Typically, a wealth of environmental impact studies is required in advance of any major government infrastructure project. But not the border wall. In the wake of 9/11, politicians began clearing the way legally and physically for a wall that would, in theory, help stop the flood of "illegals" washing into the country from Mexico.
In 2005, Congress passed the REAL ID Act, which made it possible for the secretary of the Department of Homeland Security—-at the time, Michael Chertoff—-to waive any environmental-protection statutes that stood in the way of national security. The wall was built without the preliminary environmental studies that normally take place for a project like this.
A year after REAL ID, Congress dealt the environment a second blow when it passed the Secure Fence Act, which mandated DHS to build more than 700 miles of wall on the 1,960 mile southern border. Originally intended as an impenetrable deterrent to pedestrian travel, the wall has since been demoted by the Border Patrol, DHS's boots on the ground, who now refer to it as a "tactical infrastructure," aimed solely at slowing down migrants long enough for agents to spot them and swoop in.
"If this was done correctly, we would have had the opportunity to go in and at least take some kind of basic measurements prior to the fence going up," says veteran borderlands ecologist Paul Krausman, of the University of Montana. "Instead, it just went up overnight, so we don't have the 'before' and 'after' data except in a few species."
In the case of Ladd's ditches, the before and after picture is perfectly clear: The ditches had been filled, and then after the wall went up, they reappeared deeper than ever. But how the wall might impact, say, the genetic diversity of endangered pronghorn antelope takes much longer to measure.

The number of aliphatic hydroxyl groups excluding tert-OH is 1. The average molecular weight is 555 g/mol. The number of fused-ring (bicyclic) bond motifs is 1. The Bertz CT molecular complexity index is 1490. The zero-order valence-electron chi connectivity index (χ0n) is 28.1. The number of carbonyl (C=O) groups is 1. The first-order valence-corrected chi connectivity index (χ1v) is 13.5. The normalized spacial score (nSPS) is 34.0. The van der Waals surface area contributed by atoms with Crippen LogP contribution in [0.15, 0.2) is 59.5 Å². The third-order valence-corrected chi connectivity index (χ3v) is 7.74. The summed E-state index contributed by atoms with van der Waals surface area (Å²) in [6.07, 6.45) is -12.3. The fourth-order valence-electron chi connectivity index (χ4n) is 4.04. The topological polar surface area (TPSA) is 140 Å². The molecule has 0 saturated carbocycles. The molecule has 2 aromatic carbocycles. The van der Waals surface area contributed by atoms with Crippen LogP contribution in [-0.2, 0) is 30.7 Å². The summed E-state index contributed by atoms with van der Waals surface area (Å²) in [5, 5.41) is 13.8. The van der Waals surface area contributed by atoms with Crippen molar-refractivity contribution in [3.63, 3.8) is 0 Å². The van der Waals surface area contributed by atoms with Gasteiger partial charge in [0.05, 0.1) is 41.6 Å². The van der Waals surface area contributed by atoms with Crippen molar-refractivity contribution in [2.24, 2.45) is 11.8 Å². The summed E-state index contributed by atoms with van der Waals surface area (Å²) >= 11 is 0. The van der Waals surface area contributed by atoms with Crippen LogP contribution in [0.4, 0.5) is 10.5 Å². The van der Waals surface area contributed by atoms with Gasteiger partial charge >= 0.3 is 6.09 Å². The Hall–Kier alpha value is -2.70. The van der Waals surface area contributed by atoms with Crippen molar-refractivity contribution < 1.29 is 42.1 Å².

The difficulties of borderlands research are nothing new to the scientific communities there. Remote study sites and small wildlife populations make gathering significant data difficult and time-consuming. Especially in recent years, drug trafficking has joined the blazing desert sun in making the borderlands inhospitable to all but the boldest field researchers. An Arizona Game and Fish Department agent told me that his work, although important, "is not worth risking a biologist's life for, quite frankly."
But there is no sense of fear as we all climb out of Odle's truck near the San Pedro and hike toward the river. Millis jogs down the bank and, with remarkable balance, walks across a steel bar that stretches like a tightrope over the river, connecting the barriers on either side. Odle says the shade of green spreading on the cottonwoods means spring is approaching.
A Border Patrol truck, the first we have seen all day, drives up, and the agent gets out to greet Ladd by name. Odle asks the agent how his day is going. "Another day closer to retirement," he responds. I want to listen to him and Ladd shoot the local bull, but at the sight of notebooks and cameras, the agent stays close to his truck and soon takes off in a cloud of dust.